Cruise V53 (Kiel: September 4th, 2021 ─ Kiel: October 9th, 2021

Bight and Charlie Gibbs Transforms (North Atlantic)


R/V Akademik Sergej Vavilov


Scientific rationale and cruise objectives

      The stretch of the Mid-Atlantic Ridge (MAR), south of Iceland and north of Azores, is affected by two mantle plumes centred on Iceland and Azores, respectively. These plumes play an important role on mantle dynamics beneath the MAR axis and, together with plate kinematics, have been influencing the geodynamic evolution of the entire North Atlantic MAR system for the last ∼34 Ma (Vogt et al., 1971; Vogt and Avery, 1974; Hey et al., 2016; Ligi et al., 2022). Local variations in mantle composition and temperature have a major control on mantle melting and magmatism that, consequently, drive different modes of crustal accretion (e.g., Cannat et al, 2006; Escartin et al., 2008; Tucholke et al., 2008; Schouten et al., 2010; Olive et al., 2018). In addition, spreading reorganization can result from a thermally induced change in lithospheric behaviour occurring when plume head isotherm progressively interacts with pre-existing ridge segments (White, 1997; Jones, 2003; Hey et al., 2010). This process may progressively eliminate transform faults and lead to a reorganization of the pre-existing ridge geometry, as observed at the Reykjanes ridge (e.g., Martinez and Hey, 2022).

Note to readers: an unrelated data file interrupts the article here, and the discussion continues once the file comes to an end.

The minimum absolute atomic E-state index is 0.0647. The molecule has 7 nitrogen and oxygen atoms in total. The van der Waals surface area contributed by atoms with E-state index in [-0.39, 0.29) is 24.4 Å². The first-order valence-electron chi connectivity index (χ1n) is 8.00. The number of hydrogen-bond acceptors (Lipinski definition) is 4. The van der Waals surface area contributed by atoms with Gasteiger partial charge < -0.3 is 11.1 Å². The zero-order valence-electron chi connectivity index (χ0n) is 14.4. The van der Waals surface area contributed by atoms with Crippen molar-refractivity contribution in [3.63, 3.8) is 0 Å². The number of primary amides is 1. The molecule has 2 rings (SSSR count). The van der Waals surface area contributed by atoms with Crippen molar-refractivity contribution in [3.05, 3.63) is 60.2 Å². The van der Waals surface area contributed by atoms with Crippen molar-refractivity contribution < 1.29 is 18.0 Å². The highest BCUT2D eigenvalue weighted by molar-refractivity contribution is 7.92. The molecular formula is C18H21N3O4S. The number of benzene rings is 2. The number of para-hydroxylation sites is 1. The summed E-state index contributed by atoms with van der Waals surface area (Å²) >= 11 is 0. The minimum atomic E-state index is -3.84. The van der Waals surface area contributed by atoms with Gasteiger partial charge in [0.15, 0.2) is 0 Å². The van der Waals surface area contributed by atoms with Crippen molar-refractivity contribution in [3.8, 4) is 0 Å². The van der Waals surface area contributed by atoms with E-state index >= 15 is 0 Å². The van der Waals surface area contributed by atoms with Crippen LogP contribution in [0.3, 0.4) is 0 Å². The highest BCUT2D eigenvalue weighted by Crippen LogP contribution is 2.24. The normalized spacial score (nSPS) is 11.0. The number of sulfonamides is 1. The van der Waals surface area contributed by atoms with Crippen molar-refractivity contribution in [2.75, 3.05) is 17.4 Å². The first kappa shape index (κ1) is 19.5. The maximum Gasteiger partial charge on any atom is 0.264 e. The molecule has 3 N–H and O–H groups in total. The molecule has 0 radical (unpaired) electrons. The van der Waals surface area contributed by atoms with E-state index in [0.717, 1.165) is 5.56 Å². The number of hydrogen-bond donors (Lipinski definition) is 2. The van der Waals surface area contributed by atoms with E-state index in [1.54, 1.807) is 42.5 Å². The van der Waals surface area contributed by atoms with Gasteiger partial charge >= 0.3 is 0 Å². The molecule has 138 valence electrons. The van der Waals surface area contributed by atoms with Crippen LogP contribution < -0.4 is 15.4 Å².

The North MAR axis between the Azores and Iceland is displaced by two major transform zones at ~57°N and ~52°N, the Bight and Charlie Gibbs, respectively (Fig. 1). These two first order discontinuities mark a potential boundary between different mantle domains, whose properties may control the large-scale evolution of the North Atlantic Ocean (e.g., Blichert-Toft et al., 2005; Martinez et al., 2020).

      The Bight transform, located at 56.8° N at the tip of Reykjanes Ridge (Fig. 1), is the northernmost remaining active transform fault offsetting the MAR south of Iceland. Between the Modred Non-Transform Offset (NTO) and Iceland, the Reykjanes Ridge is a continuous ~30° oblique ridge axis showing no transform displacements (Fig. 1; Hey et al., 2016; Martinez and Hey. 2022). This indicates that the active transform-eliminating reorganization tip of the Icelandic plume is currently located at the Modred NTO (56.9°N; Martinez et al., 2020).